Isle of Scilly Museum
The Isle of Scilly Museum, situated in Church Street, Hugh Town is packed with interesting historical artefacts from wrecks, archaeological sites on the islands. The museum's exhibitions relate the story of the Scilly Isles through the centuries, from Dark Age artefacts discovered there, to evidence of its maritime roots and local pieces of art pieces.
The severe gales in the winter of 1962, uncovered some remarkable Romano-British finds on the Island of Nornour in the Eastern Islands which had been hidden for centuries beneath the sand dunes. Finds at the site included around three hundred brooches, assumed to be votive offerings, along with coins ranging from the late first through to the late fourth century, glass beads, finger rings, bracelets, bronze spoons, miniature pots and pieces of small clay Gallic figurines, including a Dea Nutrix ('nursing mother'), and a 'Venus' or Goddess figurine.
This caused some St Mary's residents to establish a local museum. After much fundraising and huge volunteer enthusiasm, the Isle of Scilly Museum was built. It opened to the public on July 15th 1967 and received a visit from the Queen on 8th August, 1967.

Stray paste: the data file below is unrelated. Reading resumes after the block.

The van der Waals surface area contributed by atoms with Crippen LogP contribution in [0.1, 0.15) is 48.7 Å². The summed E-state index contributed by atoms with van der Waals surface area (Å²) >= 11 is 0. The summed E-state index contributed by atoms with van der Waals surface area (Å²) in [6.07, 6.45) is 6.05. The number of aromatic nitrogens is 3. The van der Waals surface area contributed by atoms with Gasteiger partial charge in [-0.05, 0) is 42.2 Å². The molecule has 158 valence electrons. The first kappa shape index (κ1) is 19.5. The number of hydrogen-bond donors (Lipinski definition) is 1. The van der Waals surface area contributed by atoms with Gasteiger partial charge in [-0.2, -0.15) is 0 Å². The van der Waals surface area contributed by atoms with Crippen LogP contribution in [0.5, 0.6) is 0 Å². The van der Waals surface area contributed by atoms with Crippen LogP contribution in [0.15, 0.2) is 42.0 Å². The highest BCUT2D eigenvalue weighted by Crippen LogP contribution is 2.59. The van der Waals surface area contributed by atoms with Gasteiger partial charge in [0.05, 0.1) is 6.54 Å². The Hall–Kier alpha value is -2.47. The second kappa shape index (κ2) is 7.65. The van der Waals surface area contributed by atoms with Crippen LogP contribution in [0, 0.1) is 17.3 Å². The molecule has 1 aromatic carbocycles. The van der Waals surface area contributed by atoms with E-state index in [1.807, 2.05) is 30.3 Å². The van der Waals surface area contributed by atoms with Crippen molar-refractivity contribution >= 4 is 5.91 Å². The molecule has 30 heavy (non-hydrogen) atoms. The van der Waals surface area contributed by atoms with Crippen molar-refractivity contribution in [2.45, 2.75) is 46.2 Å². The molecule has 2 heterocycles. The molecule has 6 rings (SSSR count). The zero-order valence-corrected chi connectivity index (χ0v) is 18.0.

The Isle of Scilly Museum's collections are extremely diverse and include material from many wrecks; a wild flower display (during the summer months); Romano-British artefacts; stuffed birds; local art and much more.
The Isles of Scilly ahave one of the densest concentrations of archaeological sites in Britain, as is reflected in the Isles of Scilly Museum collections. Over 60% of the islands are classed as archaeologically important with 239 scheduled monuments in a land area of 16 square kilometres. Many of these sites cover extensive areas on the islands and sometimes, as in the case of Samson, the whole island. Often the scheduled areas contain several individual sites, resulting in over 900 separate `archaeological items'.
In order to preserve some link with the rich Scillonian past, the Isle of Scilly Museum also has a comprehensive collection of oral history videos featuring residents from well known local families.